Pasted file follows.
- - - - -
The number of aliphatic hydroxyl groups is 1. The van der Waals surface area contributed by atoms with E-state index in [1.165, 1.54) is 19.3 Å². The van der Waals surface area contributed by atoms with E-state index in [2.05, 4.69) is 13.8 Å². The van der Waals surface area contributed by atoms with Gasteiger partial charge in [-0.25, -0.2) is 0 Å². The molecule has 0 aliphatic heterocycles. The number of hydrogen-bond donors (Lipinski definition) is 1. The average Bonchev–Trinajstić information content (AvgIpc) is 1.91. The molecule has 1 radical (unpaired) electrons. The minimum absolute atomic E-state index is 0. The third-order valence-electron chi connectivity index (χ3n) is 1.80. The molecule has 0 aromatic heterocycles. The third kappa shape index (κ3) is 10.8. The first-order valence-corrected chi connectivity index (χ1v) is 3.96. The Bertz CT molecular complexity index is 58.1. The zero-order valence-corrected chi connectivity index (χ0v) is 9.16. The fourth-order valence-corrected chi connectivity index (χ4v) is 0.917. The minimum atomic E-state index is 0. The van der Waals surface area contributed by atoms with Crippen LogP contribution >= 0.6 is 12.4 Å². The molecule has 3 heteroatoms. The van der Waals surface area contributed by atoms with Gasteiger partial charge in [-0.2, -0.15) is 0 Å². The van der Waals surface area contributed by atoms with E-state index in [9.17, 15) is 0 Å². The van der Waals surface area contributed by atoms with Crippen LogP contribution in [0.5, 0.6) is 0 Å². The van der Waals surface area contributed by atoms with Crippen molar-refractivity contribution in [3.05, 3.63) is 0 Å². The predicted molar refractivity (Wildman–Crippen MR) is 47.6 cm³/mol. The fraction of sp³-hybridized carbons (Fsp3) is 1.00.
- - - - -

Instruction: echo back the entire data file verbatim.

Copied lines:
The number of aliphatic hydroxyl groups is 1. The van der Waals surface area contributed by atoms with E-state index in [1.165, 1.54) is 19.3 Å². The van der Waals surface area contributed by atoms with E-state index in [2.05, 4.69) is 13.8 Å². The van der Waals surface area contributed by atoms with Gasteiger partial charge in [-0.25, -0.2) is 0 Å². The molecule has 0 aliphatic heterocycles. The number of hydrogen-bond donors (Lipinski definition) is 1. The average Bonchev–Trinajstić information content (AvgIpc) is 1.91. The molecule has 1 radical (unpaired) electrons. The minimum absolute atomic E-state index is 0. The third-order valence-electron chi connectivity index (χ3n) is 1.80. The molecule has 0 aromatic heterocycles. The third kappa shape index (κ3) is 10.8. The first-order valence-corrected chi connectivity index (χ1v) is 3.96. The Bertz CT molecular complexity index is 58.1. The zero-order valence-corrected chi connectivity index (χ0v) is 9.16. The fourth-order valence-corrected chi connectivity index (χ4v) is 0.917. The minimum atomic E-state index is 0. The van der Waals surface area contributed by atoms with Crippen LogP contribution >= 0.6 is 12.4 Å². The molecule has 3 heteroatoms. The van der Waals surface area contributed by atoms with Gasteiger partial charge in [-0.2, -0.15) is 0 Å². The van der Waals surface area contributed by atoms with E-state index in [9.17, 15) is 0 Å². The van der Waals surface area contributed by atoms with Crippen LogP contribution in [0.5, 0.6) is 0 Å². The van der Waals surface area contributed by atoms with Crippen molar-refractivity contribution in [3.05, 3.63) is 0 Å². The predicted molar refractivity (Wildman–Crippen MR) is 47.6 cm³/mol. The fraction of sp³-hybridized carbons (Fsp3) is 1.00.